Funded by: ERC
High-energy soliton dynamics in hollow capillary fibres for self-compression and deep and vacuum ultraviolet pulse generation
Optical soliton dynamics can cause the extreme alteration of the temporal and spectral shape of a propagating light pulse. For example they can be used for temporal self-compression and are the basis of a multitude of routes to supercontinuum generation. They occur at up to kilowatt peak powers in glass-core optical fibres and the gigawatt level in gas-filled microstructured hollow-core fibres.
The goal of the HISOL project is to understand and demonstrate optical soliton dynamics in large-core hollow capillary fibres (HCF). This enables scaling of soliton effects by several orders of magnitude to the multi-mJ energy and terawatt peak power level.
So far we have experimentally demonstrated two key soliton effects. First, we have obtained self-compression to sub-cycle pulses and infered the creation of high-power sub-femtosecond field waveforms, sometimes refered to as optical attosecond pulses.
Second, we efficiently generated continuously tunable high-energy pulses in the vacuum and deep ultraviolet (110 nm to 400 nm) through resonant dispersive-wave emission. We have used our numerical modelling to infer the duration of the VUV pulses to be around 2 fs, which means that they have the highest peak power, and hence highest brightness, of any continuously tunable VUV source yet demonstrated. In fact our table-top VUV source has a higher brightness than kilometre scale free-electron lasers.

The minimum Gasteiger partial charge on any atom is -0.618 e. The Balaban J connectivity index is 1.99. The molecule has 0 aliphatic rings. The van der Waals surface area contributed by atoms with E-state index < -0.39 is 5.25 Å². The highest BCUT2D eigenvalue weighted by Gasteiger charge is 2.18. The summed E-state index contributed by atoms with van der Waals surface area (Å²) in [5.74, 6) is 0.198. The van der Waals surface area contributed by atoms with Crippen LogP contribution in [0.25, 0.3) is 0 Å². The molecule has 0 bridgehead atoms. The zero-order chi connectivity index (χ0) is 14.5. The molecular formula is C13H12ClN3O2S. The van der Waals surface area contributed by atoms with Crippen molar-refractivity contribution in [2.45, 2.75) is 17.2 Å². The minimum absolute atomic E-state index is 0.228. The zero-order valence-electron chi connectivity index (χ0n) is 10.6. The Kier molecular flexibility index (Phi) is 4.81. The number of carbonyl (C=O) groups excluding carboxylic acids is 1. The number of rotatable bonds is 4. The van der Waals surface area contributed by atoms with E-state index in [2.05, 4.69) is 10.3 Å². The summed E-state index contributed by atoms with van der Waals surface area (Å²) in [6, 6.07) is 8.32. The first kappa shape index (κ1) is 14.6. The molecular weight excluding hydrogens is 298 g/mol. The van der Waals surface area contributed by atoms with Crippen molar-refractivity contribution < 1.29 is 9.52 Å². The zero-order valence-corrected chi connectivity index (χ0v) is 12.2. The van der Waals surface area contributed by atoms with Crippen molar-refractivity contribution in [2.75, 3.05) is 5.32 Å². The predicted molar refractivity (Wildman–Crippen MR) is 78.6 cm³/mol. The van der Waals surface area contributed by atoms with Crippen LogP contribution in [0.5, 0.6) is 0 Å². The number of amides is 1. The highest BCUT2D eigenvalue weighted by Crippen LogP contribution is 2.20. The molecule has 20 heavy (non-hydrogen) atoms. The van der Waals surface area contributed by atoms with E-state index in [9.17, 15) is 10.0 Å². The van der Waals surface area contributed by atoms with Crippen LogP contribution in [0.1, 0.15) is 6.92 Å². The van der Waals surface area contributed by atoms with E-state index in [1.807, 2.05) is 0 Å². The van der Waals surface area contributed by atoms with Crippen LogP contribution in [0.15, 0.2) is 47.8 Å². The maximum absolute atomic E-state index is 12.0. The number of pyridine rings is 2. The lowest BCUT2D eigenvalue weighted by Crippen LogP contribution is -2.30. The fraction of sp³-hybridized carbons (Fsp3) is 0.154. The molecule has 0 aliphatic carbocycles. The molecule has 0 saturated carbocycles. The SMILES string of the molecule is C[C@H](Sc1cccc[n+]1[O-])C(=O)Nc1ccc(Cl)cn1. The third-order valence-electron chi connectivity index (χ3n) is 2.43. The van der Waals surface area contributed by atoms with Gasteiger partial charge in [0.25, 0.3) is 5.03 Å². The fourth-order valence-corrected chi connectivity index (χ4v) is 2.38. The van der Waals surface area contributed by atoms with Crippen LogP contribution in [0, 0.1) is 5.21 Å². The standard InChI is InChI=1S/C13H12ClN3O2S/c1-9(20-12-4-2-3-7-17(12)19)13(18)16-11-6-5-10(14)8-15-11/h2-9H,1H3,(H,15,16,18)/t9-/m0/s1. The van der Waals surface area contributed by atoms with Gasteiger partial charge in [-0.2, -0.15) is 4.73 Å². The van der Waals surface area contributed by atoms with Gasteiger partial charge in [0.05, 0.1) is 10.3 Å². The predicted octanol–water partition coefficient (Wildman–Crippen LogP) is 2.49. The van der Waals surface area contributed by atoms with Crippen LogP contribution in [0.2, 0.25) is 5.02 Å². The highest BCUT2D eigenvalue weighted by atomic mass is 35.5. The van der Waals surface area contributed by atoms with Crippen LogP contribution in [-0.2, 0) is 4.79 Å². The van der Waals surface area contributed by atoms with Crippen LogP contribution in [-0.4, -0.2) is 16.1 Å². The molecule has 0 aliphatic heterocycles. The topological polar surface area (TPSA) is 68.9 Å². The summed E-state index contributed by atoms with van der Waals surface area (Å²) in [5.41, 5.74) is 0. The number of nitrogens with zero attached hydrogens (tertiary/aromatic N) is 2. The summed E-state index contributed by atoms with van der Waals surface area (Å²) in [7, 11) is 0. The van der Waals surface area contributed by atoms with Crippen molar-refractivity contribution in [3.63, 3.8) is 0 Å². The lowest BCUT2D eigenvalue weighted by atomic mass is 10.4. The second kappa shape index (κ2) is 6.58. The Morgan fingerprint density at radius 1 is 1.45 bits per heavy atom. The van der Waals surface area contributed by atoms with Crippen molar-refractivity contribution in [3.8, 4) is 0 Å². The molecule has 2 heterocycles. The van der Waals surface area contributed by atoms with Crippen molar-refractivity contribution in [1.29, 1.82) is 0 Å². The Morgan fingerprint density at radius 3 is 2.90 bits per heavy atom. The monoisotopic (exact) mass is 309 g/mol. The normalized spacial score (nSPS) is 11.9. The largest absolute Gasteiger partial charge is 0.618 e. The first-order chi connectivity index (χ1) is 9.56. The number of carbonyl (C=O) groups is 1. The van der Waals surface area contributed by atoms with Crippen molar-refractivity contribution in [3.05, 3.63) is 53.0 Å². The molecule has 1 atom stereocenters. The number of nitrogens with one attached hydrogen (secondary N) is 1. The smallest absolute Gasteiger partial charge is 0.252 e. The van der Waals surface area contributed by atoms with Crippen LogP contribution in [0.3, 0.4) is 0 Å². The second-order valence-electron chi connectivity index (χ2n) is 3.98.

These results promise to be the foundation of a new generation of table-top light sources for ultrafast strong-field physics and advanced spectroscopy.
HISOL is funded by the European Research Council under the European Union’s Horizon 2020 research and innovation programme (ERC starting grant agreement No 679649).